Even with the advancement of modern-day technology in cars, like pedestrian detection, blind spot monitors, and motion sensors to alert you if you are too close to another vehicle, accidents still happen.
In fact, the North Carolina Division of Motor Vehicles released statistics stating that there were over 247,000 car crashes in 2020. And of those, more than 105,000 people who were involved in them were injured. It is nearly a 16% decrease from the prior year, but it just proves that car accidents and the injuries people sustain from them are still prevalent in the Charlotte area.
After being in an accident, some people may experience significant injuries like broken bones, traumatic brain injuries, or back injuries. However, neuropathy, also known as peripheral neuropathy, is also very common in car accident victims. Patients may tell doctors that they are experiencing a weird sensation in their hand, arm, knee, or foot—although it can be present in other places, as well. It may be described as a pain, tingling, stabbing, or burning feeling. These are typically signs of nerve damage that happen after one or multiple nerve areas have suffered from trauma from a forceful impact, like a car accident. Neuropathy occurs when nerves become inflamed due to irritation and can become even worse with continuous use of the affected body part.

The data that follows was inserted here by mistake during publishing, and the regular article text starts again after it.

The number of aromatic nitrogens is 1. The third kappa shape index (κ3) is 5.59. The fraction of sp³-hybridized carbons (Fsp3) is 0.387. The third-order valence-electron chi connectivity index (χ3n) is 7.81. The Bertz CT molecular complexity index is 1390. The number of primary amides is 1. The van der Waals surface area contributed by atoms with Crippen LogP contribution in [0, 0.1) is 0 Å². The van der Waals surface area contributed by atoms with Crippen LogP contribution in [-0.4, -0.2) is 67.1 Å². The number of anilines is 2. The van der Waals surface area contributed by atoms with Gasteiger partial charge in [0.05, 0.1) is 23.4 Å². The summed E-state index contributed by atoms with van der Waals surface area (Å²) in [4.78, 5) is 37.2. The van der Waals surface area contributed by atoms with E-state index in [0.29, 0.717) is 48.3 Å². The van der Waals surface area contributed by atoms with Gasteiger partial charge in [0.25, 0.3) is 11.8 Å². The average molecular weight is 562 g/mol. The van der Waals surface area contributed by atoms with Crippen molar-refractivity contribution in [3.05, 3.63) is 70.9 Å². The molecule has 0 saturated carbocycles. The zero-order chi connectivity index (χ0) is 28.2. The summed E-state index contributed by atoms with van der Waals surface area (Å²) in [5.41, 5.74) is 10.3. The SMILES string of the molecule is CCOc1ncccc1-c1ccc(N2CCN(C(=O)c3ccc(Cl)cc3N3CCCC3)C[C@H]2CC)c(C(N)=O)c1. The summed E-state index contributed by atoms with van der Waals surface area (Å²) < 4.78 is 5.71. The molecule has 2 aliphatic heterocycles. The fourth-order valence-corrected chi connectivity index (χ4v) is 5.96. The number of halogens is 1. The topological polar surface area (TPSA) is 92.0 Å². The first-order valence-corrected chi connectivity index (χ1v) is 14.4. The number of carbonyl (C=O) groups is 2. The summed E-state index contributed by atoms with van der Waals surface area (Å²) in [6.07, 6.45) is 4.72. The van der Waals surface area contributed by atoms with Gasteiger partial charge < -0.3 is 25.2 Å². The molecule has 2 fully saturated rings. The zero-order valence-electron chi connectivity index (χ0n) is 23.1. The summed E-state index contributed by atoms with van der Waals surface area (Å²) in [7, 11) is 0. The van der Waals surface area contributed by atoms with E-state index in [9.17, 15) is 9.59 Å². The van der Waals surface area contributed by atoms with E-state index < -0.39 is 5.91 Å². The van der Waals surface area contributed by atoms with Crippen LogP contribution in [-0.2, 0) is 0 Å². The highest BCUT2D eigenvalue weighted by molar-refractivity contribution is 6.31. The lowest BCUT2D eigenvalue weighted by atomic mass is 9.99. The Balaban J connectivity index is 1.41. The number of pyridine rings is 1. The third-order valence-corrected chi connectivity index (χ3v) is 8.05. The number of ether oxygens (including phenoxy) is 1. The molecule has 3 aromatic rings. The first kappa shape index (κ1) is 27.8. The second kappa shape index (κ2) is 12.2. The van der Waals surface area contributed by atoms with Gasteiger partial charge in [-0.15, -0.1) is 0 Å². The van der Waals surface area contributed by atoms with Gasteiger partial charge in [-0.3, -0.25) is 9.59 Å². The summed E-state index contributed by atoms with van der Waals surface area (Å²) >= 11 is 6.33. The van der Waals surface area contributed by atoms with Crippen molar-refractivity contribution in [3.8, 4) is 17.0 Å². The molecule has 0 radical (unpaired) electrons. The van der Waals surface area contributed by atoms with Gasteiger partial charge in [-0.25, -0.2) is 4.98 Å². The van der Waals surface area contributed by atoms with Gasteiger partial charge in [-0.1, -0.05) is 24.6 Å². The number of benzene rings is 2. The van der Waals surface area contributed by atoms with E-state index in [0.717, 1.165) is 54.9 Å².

Nerve damage is one of the most common injuries in car accidents
While whiplash is one of the most common nerve damage injuries that occur from car accidents, that should not take away from how dangerous peripheral nerve damage is when it does happen. More than 20 million people are estimated to have some type of peripheral nerve damage, but that number could be even higher. This type of nerve damage is often misdiagnosed because of its complex combination of symptoms.